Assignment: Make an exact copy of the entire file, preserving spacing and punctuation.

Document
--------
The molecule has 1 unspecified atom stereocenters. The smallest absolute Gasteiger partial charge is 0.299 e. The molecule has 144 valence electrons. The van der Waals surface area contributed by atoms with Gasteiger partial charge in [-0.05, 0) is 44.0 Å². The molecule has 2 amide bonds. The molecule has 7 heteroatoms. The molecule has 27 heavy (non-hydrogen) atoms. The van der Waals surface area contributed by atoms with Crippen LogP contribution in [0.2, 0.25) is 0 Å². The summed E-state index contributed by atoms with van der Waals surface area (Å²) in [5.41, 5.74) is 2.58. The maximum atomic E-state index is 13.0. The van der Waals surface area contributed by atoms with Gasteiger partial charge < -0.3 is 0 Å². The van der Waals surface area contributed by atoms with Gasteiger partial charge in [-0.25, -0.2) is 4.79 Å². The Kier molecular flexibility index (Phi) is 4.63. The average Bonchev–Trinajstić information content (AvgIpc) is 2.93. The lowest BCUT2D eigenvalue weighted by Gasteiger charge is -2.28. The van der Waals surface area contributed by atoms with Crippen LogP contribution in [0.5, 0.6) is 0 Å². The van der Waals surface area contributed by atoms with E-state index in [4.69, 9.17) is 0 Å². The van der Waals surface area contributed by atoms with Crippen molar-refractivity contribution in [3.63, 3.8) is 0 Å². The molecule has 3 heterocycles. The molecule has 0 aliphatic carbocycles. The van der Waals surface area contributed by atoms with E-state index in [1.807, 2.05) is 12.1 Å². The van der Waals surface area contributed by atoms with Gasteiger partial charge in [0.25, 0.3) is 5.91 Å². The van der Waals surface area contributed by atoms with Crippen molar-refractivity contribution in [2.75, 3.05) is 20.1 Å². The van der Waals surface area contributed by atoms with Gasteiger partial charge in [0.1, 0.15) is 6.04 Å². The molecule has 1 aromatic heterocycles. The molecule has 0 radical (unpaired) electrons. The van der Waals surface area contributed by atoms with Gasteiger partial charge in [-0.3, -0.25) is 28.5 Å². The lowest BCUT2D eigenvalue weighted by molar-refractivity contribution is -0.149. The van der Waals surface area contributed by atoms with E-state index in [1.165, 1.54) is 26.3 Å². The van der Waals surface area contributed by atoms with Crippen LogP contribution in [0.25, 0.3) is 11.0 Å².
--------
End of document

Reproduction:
The molecule has 1 unspecified atom stereocenters. The smallest absolute Gasteiger partial charge is 0.299 e. The molecule has 144 valence electrons. The van der Waals surface area contributed by atoms with Gasteiger partial charge in [-0.05, 0) is 44.0 Å². The molecule has 2 amide bonds. The molecule has 7 heteroatoms. The molecule has 27 heavy (non-hydrogen) atoms. The van der Waals surface area contributed by atoms with Crippen LogP contribution in [0.2, 0.25) is 0 Å². The summed E-state index contributed by atoms with van der Waals surface area (Å²) in [5.41, 5.74) is 2.58. The maximum atomic E-state index is 13.0. The van der Waals surface area contributed by atoms with Gasteiger partial charge < -0.3 is 0 Å². The van der Waals surface area contributed by atoms with Gasteiger partial charge in [-0.25, -0.2) is 4.79 Å². The Kier molecular flexibility index (Phi) is 4.63. The average Bonchev–Trinajstić information content (AvgIpc) is 2.93. The lowest BCUT2D eigenvalue weighted by Gasteiger charge is -2.28. The van der Waals surface area contributed by atoms with Crippen LogP contribution in [0.5, 0.6) is 0 Å². The van der Waals surface area contributed by atoms with E-state index in [4.69, 9.17) is 0 Å². The van der Waals surface area contributed by atoms with Crippen molar-refractivity contribution in [3.63, 3.8) is 0 Å². The molecule has 3 heterocycles. The molecule has 0 aliphatic carbocycles. The van der Waals surface area contributed by atoms with E-state index in [1.807, 2.05) is 12.1 Å². The van der Waals surface area contributed by atoms with Gasteiger partial charge in [0.25, 0.3) is 5.91 Å². The van der Waals surface area contributed by atoms with Crippen molar-refractivity contribution in [2.75, 3.05) is 20.1 Å². The van der Waals surface area contributed by atoms with Gasteiger partial charge in [0.1, 0.15) is 6.04 Å². The molecule has 1 aromatic heterocycles. The molecule has 0 radical (unpaired) electrons. The van der Waals surface area contributed by atoms with Gasteiger partial charge in [-0.3, -0.25) is 28.5 Å². The lowest BCUT2D eigenvalue weighted by molar-refractivity contribution is -0.149. The van der Waals surface area contributed by atoms with E-state index in [1.165, 1.54) is 26.3 Å². The van der Waals surface area contributed by atoms with Crippen LogP contribution in [0.25, 0.3) is 11.0 Å².